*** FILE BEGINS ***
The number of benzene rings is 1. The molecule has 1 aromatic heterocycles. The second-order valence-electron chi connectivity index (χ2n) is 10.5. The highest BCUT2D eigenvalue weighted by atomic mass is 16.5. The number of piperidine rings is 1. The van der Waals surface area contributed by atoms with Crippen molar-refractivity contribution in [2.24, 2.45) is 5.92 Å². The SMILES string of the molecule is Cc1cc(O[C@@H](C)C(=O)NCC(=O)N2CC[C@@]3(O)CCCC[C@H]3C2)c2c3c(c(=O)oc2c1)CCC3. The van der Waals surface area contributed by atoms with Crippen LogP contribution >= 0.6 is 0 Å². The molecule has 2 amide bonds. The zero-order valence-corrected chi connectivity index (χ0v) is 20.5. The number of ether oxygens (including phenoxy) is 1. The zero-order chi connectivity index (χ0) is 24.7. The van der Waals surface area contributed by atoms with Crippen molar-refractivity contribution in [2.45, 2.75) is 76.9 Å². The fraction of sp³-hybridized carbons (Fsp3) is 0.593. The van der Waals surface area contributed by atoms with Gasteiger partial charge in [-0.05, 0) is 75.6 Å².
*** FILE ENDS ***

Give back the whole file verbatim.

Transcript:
The number of benzene rings is 1. The molecule has 1 aromatic heterocycles. The second-order valence-electron chi connectivity index (χ2n) is 10.5. The highest BCUT2D eigenvalue weighted by atomic mass is 16.5. The number of piperidine rings is 1. The van der Waals surface area contributed by atoms with Crippen molar-refractivity contribution in [2.24, 2.45) is 5.92 Å². The SMILES string of the molecule is Cc1cc(O[C@@H](C)C(=O)NCC(=O)N2CC[C@@]3(O)CCCC[C@H]3C2)c2c3c(c(=O)oc2c1)CCC3. The van der Waals surface area contributed by atoms with Crippen LogP contribution >= 0.6 is 0 Å². The molecule has 2 amide bonds. The zero-order valence-corrected chi connectivity index (χ0v) is 20.5. The number of ether oxygens (including phenoxy) is 1. The zero-order chi connectivity index (χ0) is 24.7. The van der Waals surface area contributed by atoms with Crippen molar-refractivity contribution in [2.45, 2.75) is 76.9 Å². The fraction of sp³-hybridized carbons (Fsp3) is 0.593. The van der Waals surface area contributed by atoms with Gasteiger partial charge in [-0.05, 0) is 75.6 Å².